I didn’t find much time to write over the holiday, so I’ve dredged up an oldie from the summer of 2021. This was well before we ever heard the word “angertainment,” a portmanteau just now entering the language. While it’s easy to apply such a word to the nutso antics of a Marjorie Taylor Greene or a Lauren Boebert, there is, as I wrote back then, something much more basic — and insidious — at work in the cynical manipulation of anger. Please excuse the references to events that were current then, but seem almost quaint now.
Anger has long played a key role in authoritarian regimes.
Since before Julius Caesar, slick propagandists with fascist agendas have routinely used the anger of the downtrodden to market lies and distract attention.
The Republican party, taking full advantage of the ignorance and poor education of its constituency, has learned well how to gull the gullible into ignoring their own interests and focusing instead on their anger.
Not that the anger isn’t real. It roils in the gut of people who sense they’ve been screwed, but who aren’t sure how, why, or by whom. They just feel messed with, and in the absence of coherent explanations they look for someone to be angry at.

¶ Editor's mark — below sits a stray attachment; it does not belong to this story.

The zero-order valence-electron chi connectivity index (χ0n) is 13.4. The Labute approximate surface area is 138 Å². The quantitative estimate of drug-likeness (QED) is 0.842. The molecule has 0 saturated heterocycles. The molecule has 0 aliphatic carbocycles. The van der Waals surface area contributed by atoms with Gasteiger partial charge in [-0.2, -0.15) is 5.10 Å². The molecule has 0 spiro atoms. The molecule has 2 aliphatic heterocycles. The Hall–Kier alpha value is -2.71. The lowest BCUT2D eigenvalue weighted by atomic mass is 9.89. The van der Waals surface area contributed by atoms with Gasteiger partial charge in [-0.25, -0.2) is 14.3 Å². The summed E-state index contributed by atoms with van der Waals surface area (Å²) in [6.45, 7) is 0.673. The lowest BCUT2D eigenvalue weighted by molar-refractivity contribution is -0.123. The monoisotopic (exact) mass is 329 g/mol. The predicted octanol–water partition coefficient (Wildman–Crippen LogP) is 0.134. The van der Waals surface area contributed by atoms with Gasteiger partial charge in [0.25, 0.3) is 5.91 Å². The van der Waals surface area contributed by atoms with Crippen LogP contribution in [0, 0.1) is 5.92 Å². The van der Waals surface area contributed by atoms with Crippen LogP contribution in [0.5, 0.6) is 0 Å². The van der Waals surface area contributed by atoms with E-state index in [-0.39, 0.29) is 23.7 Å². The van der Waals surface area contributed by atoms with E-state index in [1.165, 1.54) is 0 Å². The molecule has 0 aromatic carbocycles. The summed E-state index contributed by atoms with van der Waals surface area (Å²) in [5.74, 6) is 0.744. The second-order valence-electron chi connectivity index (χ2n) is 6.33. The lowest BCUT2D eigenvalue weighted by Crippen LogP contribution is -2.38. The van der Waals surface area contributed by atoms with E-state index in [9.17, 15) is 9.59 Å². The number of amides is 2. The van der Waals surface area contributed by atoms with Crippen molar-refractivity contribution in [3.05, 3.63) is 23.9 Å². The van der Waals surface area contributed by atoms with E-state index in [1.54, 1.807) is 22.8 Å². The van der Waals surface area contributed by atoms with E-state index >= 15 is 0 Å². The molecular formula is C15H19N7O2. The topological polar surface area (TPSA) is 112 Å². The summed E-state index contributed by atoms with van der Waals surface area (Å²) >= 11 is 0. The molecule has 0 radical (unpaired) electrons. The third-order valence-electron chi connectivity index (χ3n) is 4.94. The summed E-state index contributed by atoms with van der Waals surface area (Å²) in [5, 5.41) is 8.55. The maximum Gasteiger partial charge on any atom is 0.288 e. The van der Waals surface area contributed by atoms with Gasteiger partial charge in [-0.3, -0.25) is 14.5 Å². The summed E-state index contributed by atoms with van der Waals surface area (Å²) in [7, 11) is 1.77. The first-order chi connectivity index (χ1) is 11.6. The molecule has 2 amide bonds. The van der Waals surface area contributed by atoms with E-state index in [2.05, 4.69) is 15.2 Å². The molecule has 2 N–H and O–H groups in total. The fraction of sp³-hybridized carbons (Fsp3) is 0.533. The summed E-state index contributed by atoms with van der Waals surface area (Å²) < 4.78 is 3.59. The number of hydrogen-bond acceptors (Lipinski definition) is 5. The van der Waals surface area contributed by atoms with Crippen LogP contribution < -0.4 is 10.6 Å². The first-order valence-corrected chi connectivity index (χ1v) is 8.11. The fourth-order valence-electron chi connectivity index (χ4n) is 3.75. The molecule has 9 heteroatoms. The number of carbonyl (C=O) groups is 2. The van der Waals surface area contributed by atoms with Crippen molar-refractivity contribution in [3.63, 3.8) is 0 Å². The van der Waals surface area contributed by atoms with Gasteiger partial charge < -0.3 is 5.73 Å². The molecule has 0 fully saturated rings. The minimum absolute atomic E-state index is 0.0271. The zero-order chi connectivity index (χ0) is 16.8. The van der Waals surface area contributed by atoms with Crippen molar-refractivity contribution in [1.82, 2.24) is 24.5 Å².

Right-wing media is, of course, happy to provide. In that airtight, fact-free bubble, there’s never a shortage of “other” people to blame for everything wrong in their lives: Blacks, women, immigrants, the deep state, Muslims, Jews, queer folk of every stripe, and most of all, Democrats. The anger is always on simmer, and can always be turned up.
With this in mind, I refer you to the breakthrough research of economists Anne Case and Angus Deaton, which reveals the long and disturbing rise of what they’ve called “deaths of despair” among middle-aged white Americans.
In combing through demographic data, Case and Deaton discovered, hiding in plain sight, a silent epidemic of self-inflicted deaths. Startling numbers of older, less-educated people were dying early, mostly through drugs, alcohol-related diseases, suicide — or often enough, all three.
This epidemic has fallen hardest on people whose way of life has been undermined by economic and political forces beyond either their control or their understanding. They’ve seen their livelihoods disappear, followed by the slow erosions of their towns, their families, their sense of community, and their dignity. It leads them to depression, in both the economic and psychological sense. And yes, they’re angry about it.
Typically living in places where the industrial base has either been eliminated or moved overseas, these people, Case and Deaton argue, are the real-life victims of the ever-widening economic inequality that has plagued the nation for half a century. They live in poorer, very red states — Arkansas, Kentucky, Mississippi, West Virginia — and would benefit immensely from government action to reduce that inequality. Instead, they’ve been systematically misled into compounding it.
Is it any wonder that appalling numbers of these victims have turned to self-destructive behavior? That they’d seek relief from the depression? That they’d look, at least subconsciously, for ways out?